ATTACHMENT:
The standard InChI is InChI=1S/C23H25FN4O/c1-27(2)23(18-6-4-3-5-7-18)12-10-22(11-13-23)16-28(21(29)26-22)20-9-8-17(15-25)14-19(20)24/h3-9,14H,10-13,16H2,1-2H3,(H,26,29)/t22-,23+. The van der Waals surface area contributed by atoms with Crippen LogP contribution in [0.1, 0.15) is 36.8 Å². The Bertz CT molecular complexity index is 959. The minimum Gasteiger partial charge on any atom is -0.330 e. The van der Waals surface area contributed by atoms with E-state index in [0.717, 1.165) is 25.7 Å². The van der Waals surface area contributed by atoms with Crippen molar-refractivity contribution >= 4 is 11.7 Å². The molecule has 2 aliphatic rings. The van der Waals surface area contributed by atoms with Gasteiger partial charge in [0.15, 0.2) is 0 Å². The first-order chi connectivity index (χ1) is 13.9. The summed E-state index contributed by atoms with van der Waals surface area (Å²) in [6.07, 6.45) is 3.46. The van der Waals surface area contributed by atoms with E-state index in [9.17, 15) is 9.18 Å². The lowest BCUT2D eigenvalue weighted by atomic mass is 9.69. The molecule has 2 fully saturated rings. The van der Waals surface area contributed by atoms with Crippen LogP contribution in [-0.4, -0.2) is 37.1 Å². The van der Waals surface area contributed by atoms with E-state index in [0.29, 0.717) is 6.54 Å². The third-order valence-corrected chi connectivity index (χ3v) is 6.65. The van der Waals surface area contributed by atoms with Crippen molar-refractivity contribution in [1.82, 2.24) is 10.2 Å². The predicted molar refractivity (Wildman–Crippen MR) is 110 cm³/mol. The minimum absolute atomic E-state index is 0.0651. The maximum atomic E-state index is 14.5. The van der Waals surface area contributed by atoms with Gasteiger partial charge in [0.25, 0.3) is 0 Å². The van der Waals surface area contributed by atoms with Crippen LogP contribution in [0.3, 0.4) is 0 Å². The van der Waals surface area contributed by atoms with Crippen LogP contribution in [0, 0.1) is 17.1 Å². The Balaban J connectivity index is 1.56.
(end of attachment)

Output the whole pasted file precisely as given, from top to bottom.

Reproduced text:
The standard InChI is InChI=1S/C23H25FN4O/c1-27(2)23(18-6-4-3-5-7-18)12-10-22(11-13-23)16-28(21(29)26-22)20-9-8-17(15-25)14-19(20)24/h3-9,14H,10-13,16H2,1-2H3,(H,26,29)/t22-,23+. The van der Waals surface area contributed by atoms with Crippen LogP contribution in [0.1, 0.15) is 36.8 Å². The Bertz CT molecular complexity index is 959. The minimum Gasteiger partial charge on any atom is -0.330 e. The van der Waals surface area contributed by atoms with E-state index in [0.717, 1.165) is 25.7 Å². The van der Waals surface area contributed by atoms with Crippen molar-refractivity contribution >= 4 is 11.7 Å². The molecule has 2 aliphatic rings. The van der Waals surface area contributed by atoms with Gasteiger partial charge in [0.15, 0.2) is 0 Å². The first-order chi connectivity index (χ1) is 13.9. The summed E-state index contributed by atoms with van der Waals surface area (Å²) in [6.07, 6.45) is 3.46. The van der Waals surface area contributed by atoms with E-state index in [9.17, 15) is 9.18 Å². The lowest BCUT2D eigenvalue weighted by atomic mass is 9.69. The molecule has 2 fully saturated rings. The van der Waals surface area contributed by atoms with Crippen LogP contribution in [-0.4, -0.2) is 37.1 Å². The van der Waals surface area contributed by atoms with E-state index in [0.29, 0.717) is 6.54 Å². The third-order valence-corrected chi connectivity index (χ3v) is 6.65. The van der Waals surface area contributed by atoms with Crippen molar-refractivity contribution in [1.82, 2.24) is 10.2 Å². The predicted molar refractivity (Wildman–Crippen MR) is 110 cm³/mol. The minimum absolute atomic E-state index is 0.0651. The maximum atomic E-state index is 14.5. The van der Waals surface area contributed by atoms with Gasteiger partial charge in [0.25, 0.3) is 0 Å². The van der Waals surface area contributed by atoms with Crippen LogP contribution in [0.3, 0.4) is 0 Å². The van der Waals surface area contributed by atoms with Crippen LogP contribution in [0, 0.1) is 17.1 Å². The Balaban J connectivity index is 1.56.